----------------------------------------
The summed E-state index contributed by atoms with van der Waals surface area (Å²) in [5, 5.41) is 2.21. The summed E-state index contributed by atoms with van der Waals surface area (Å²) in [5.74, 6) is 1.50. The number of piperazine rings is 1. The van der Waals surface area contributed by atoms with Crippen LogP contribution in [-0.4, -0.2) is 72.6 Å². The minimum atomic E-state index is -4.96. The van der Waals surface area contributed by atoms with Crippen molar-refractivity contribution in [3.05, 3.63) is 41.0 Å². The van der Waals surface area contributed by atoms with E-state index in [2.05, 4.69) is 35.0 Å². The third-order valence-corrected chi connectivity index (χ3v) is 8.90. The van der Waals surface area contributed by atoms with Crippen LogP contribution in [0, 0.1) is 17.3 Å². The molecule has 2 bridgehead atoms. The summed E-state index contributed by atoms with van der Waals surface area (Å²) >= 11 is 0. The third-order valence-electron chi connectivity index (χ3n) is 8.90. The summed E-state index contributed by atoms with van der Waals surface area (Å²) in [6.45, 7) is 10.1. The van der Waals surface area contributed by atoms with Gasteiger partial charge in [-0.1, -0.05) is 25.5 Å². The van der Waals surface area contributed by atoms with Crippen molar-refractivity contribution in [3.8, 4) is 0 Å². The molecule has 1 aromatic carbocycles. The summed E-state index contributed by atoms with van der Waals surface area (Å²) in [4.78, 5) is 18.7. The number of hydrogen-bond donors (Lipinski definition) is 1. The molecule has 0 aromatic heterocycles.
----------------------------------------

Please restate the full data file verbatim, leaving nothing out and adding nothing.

The summed E-state index contributed by atoms with van der Waals surface area (Å²) in [5, 5.41) is 2.21. The summed E-state index contributed by atoms with van der Waals surface area (Å²) in [5.74, 6) is 1.50. The number of piperazine rings is 1. The van der Waals surface area contributed by atoms with Crippen LogP contribution in [-0.4, -0.2) is 72.6 Å². The minimum atomic E-state index is -4.96. The van der Waals surface area contributed by atoms with Crippen molar-refractivity contribution in [3.05, 3.63) is 41.0 Å². The van der Waals surface area contributed by atoms with E-state index in [2.05, 4.69) is 35.0 Å². The third-order valence-corrected chi connectivity index (χ3v) is 8.90. The van der Waals surface area contributed by atoms with Crippen LogP contribution in [0, 0.1) is 17.3 Å². The molecule has 2 bridgehead atoms. The summed E-state index contributed by atoms with van der Waals surface area (Å²) >= 11 is 0. The third-order valence-electron chi connectivity index (χ3n) is 8.90. The summed E-state index contributed by atoms with van der Waals surface area (Å²) in [6.45, 7) is 10.1. The van der Waals surface area contributed by atoms with Gasteiger partial charge in [-0.1, -0.05) is 25.5 Å². The van der Waals surface area contributed by atoms with Crippen molar-refractivity contribution in [3.8, 4) is 0 Å². The molecule has 1 aromatic carbocycles. The summed E-state index contributed by atoms with van der Waals surface area (Å²) in [4.78, 5) is 18.7. The number of hydrogen-bond donors (Lipinski definition) is 1. The molecule has 0 aromatic heterocycles.